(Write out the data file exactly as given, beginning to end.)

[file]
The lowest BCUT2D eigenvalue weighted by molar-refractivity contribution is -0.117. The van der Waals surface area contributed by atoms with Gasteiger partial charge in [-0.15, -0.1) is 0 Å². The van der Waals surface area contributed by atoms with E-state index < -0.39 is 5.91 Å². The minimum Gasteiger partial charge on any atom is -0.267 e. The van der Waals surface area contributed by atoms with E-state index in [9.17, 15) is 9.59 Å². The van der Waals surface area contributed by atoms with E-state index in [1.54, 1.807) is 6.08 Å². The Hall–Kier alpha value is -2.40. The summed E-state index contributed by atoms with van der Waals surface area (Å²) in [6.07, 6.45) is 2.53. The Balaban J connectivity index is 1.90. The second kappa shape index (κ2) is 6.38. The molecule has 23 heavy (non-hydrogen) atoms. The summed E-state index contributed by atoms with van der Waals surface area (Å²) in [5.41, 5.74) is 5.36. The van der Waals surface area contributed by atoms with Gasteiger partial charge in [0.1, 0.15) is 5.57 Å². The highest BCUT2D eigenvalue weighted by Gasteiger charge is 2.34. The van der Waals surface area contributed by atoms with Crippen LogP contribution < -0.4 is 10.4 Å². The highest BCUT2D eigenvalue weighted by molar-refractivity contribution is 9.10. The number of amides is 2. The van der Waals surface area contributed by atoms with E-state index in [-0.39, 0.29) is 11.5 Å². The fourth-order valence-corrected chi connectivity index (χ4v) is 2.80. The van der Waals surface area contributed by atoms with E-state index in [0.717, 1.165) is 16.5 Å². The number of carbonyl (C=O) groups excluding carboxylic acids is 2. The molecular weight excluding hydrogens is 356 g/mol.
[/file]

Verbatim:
The lowest BCUT2D eigenvalue weighted by molar-refractivity contribution is -0.117. The van der Waals surface area contributed by atoms with Gasteiger partial charge in [-0.15, -0.1) is 0 Å². The van der Waals surface area contributed by atoms with E-state index < -0.39 is 5.91 Å². The minimum Gasteiger partial charge on any atom is -0.267 e. The van der Waals surface area contributed by atoms with E-state index in [9.17, 15) is 9.59 Å². The van der Waals surface area contributed by atoms with E-state index in [1.54, 1.807) is 6.08 Å². The Hall–Kier alpha value is -2.40. The summed E-state index contributed by atoms with van der Waals surface area (Å²) in [6.07, 6.45) is 2.53. The Balaban J connectivity index is 1.90. The second kappa shape index (κ2) is 6.38. The molecule has 23 heavy (non-hydrogen) atoms. The summed E-state index contributed by atoms with van der Waals surface area (Å²) in [5.41, 5.74) is 5.36. The van der Waals surface area contributed by atoms with Gasteiger partial charge in [0.1, 0.15) is 5.57 Å². The highest BCUT2D eigenvalue weighted by Gasteiger charge is 2.34. The van der Waals surface area contributed by atoms with Crippen LogP contribution < -0.4 is 10.4 Å². The highest BCUT2D eigenvalue weighted by molar-refractivity contribution is 9.10. The number of amides is 2. The van der Waals surface area contributed by atoms with E-state index in [-0.39, 0.29) is 11.5 Å². The fourth-order valence-corrected chi connectivity index (χ4v) is 2.80. The van der Waals surface area contributed by atoms with E-state index in [0.717, 1.165) is 16.5 Å². The number of carbonyl (C=O) groups excluding carboxylic acids is 2. The molecular weight excluding hydrogens is 356 g/mol.